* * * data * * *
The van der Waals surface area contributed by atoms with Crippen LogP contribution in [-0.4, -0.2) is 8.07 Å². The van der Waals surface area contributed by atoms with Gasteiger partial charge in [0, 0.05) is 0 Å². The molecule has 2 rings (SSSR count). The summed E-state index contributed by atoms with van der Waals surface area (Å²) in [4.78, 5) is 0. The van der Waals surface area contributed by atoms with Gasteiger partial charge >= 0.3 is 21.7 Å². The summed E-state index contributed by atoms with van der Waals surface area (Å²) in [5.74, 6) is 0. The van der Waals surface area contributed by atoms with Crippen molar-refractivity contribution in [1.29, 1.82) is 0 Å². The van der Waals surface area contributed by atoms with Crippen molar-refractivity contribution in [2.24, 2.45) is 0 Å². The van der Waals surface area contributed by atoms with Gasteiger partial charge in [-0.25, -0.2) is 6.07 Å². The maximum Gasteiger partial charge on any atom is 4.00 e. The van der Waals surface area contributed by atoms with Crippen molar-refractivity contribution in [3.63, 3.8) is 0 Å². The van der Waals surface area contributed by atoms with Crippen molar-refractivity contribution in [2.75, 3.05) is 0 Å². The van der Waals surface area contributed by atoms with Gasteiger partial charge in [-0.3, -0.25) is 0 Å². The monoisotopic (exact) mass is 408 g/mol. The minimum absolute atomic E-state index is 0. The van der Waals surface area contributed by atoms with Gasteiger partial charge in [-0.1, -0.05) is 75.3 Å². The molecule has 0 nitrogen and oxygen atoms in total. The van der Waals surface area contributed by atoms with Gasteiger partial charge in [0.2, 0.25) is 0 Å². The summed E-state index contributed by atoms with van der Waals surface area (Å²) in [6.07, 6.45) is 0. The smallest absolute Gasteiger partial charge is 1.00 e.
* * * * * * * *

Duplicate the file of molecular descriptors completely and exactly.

The van der Waals surface area contributed by atoms with Crippen LogP contribution in [-0.4, -0.2) is 8.07 Å². The van der Waals surface area contributed by atoms with Gasteiger partial charge in [0, 0.05) is 0 Å². The molecule has 2 rings (SSSR count). The summed E-state index contributed by atoms with van der Waals surface area (Å²) in [4.78, 5) is 0. The van der Waals surface area contributed by atoms with Gasteiger partial charge >= 0.3 is 21.7 Å². The summed E-state index contributed by atoms with van der Waals surface area (Å²) in [5.74, 6) is 0. The van der Waals surface area contributed by atoms with Crippen molar-refractivity contribution in [1.29, 1.82) is 0 Å². The van der Waals surface area contributed by atoms with Crippen molar-refractivity contribution in [2.24, 2.45) is 0 Å². The van der Waals surface area contributed by atoms with Gasteiger partial charge in [-0.25, -0.2) is 6.07 Å². The maximum Gasteiger partial charge on any atom is 4.00 e. The van der Waals surface area contributed by atoms with Crippen molar-refractivity contribution in [3.63, 3.8) is 0 Å². The van der Waals surface area contributed by atoms with Crippen molar-refractivity contribution in [2.75, 3.05) is 0 Å². The van der Waals surface area contributed by atoms with Gasteiger partial charge in [-0.3, -0.25) is 0 Å². The monoisotopic (exact) mass is 408 g/mol. The minimum absolute atomic E-state index is 0. The van der Waals surface area contributed by atoms with Gasteiger partial charge in [-0.1, -0.05) is 75.3 Å². The molecule has 0 nitrogen and oxygen atoms in total. The van der Waals surface area contributed by atoms with Gasteiger partial charge in [0.2, 0.25) is 0 Å². The summed E-state index contributed by atoms with van der Waals surface area (Å²) in [6.07, 6.45) is 0. The smallest absolute Gasteiger partial charge is 1.00 e.